The Kirkland Arts Center Gallery is going to the dogs- literally! In an exhibition dedicated to the other community members of our town, artists explore the relationship with human’s best friend, as well as the political, social, and sometimes comical undertones of “going to the dogs”.
Join us at the Opening Reception on November 8th, 6 - 8:30pm to view work from over 40 artists, enjoy food and drinks, and meet some special guests in the Seattle Humane Society’s MaxMobile!
Monday – Friday, 10 AM – 6 PM
Tuesday– Friday, 11 AM – 6 PM
Saturday, 11 AM – 5 PM
Location / Mailing address
620 Market Street
Kirkland, WA 98033-5421
Transportation and Parking
KAC is accessible by bus on Metro Routes 255 & 234, and Sound Transit Route 540.
Ample street parking is available at no cost and without restriction.
Accommodations / Dining
Go to Explore Kirkland, the City of Kirkland's tourism website for visitor information on accomodations, dining, and other amenities to be found near Kirkland Arts Center.
Kirkland Arts Center was built in 1891, and is listed as a National Historic Landmark. Due to the historic nature of the building, the facility is not fully accessible. There are only one set of restrooms residing on the second floor, and stairs are required to reach the restroom from the first and third floors. Please contact KAC for further information about accessibility.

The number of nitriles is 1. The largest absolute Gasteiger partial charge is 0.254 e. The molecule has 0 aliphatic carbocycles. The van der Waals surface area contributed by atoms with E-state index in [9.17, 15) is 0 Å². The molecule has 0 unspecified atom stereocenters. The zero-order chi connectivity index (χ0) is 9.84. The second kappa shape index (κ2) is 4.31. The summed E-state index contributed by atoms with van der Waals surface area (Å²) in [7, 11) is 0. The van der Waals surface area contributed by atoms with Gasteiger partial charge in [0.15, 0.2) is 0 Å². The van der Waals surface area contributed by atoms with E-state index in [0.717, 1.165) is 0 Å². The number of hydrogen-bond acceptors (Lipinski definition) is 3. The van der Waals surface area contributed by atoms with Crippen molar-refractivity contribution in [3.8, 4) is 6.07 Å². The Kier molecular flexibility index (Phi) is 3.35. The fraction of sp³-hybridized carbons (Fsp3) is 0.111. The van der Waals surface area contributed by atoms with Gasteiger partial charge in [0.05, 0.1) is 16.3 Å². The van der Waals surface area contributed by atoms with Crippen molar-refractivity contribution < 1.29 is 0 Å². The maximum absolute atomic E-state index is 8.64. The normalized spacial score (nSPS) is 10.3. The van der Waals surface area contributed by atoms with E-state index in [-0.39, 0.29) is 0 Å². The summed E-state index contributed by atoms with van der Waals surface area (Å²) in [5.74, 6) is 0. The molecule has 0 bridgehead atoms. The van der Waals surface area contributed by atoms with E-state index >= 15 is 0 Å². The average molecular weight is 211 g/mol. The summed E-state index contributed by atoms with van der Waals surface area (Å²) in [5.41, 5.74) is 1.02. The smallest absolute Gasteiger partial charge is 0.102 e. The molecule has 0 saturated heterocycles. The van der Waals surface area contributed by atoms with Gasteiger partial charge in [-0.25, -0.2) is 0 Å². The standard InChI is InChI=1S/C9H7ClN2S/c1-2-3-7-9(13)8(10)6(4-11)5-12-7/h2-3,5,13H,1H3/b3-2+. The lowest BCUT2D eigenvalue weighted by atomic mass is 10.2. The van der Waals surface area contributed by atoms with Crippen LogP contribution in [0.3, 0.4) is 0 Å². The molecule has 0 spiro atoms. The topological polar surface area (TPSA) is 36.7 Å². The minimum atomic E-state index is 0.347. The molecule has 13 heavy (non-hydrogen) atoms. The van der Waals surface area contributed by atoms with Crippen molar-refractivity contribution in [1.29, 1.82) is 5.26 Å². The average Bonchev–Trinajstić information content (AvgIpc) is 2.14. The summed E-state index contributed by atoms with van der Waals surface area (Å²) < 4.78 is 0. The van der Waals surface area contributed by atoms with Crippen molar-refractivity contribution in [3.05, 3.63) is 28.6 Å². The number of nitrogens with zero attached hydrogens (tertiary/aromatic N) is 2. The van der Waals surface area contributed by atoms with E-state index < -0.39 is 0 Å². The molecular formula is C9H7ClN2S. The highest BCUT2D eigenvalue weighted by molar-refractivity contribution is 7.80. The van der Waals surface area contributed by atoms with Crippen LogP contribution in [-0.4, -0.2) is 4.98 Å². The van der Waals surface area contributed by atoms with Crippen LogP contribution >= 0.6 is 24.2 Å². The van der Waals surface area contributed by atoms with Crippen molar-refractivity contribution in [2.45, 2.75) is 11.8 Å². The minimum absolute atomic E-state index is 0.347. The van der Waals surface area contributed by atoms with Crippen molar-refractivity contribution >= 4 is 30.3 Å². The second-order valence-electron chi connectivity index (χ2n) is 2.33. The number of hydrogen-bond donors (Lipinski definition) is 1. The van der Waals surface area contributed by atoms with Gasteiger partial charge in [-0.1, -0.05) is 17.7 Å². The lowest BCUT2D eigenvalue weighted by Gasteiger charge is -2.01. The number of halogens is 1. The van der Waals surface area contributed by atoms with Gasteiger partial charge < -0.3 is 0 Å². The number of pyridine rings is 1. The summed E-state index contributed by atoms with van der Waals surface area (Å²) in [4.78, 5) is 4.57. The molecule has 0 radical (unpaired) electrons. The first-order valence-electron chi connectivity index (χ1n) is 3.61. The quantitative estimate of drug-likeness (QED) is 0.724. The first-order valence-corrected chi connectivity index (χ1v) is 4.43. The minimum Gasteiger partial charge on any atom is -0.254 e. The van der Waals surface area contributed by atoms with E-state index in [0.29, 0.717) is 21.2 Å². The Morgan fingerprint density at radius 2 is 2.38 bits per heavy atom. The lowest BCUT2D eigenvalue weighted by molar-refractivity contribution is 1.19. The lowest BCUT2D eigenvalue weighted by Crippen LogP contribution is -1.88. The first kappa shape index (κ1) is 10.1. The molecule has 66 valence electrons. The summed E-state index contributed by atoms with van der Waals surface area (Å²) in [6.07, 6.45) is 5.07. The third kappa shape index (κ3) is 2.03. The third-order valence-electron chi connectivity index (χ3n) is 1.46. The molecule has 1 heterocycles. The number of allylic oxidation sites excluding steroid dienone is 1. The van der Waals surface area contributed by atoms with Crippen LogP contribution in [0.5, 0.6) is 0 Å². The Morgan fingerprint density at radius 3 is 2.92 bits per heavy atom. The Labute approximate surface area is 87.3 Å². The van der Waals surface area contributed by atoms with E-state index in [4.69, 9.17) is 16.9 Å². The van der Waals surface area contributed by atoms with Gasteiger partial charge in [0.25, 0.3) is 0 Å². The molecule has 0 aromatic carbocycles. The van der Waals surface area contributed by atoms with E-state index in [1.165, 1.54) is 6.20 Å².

KAC will have modified hours during the following upcoming holidays:
December 23, 26, 27, 30 - Administrative Offices open from 12- 4 pm
KAC is closed during the following holidays:
December 24 and 25th (Christmas Eve and Day)
December 31 (New Years Eve)
January 1 (New Years Day)
KAC Gallery is closed on the following days:
November 27 - November 29
December 24 - December 25
Ted Hiebert has been collecting used copies of books that contain Jorge Luis Borge’s short story “The Library of Babel.”
Replicas is a light installation that utilizes the entire ceiling space of the Kirkland Art Center’s main staircase entrance.
Neal Fryett presents new photographic, sculptural, and video work in the Kirkland Arts Center Gallery’s first exhibition of 2012. The tangram, a dissection puzzle comprised of seven parts, serves as the foundation for Fryett’s images—basic geometric shapes that when arranged and rearranged become a study in still life, balance, and history. The grains of wood that seem to appear and disappear in each photograph give life to the otherwise inanimate objects. Fryett continuously challenges viewers to look at everyday life in new and unexpected ways.
Contained looks at the containers in our lives and examines the ways that objects shape us, and how we use them to ground our ideas and memories.
This biennial contemporary ceramics exhibition is presented during the National Council on Education for the Ceramic Arts' (NCECA) conference.
This exhibition brings together three bodies of work generated from Ondrizek's two-year collaboration with the department of Medical Genetics at the University of Washington.
A variety of new work by KAC members. Media include painting, mixed media, ceramics, photography, and sculpture.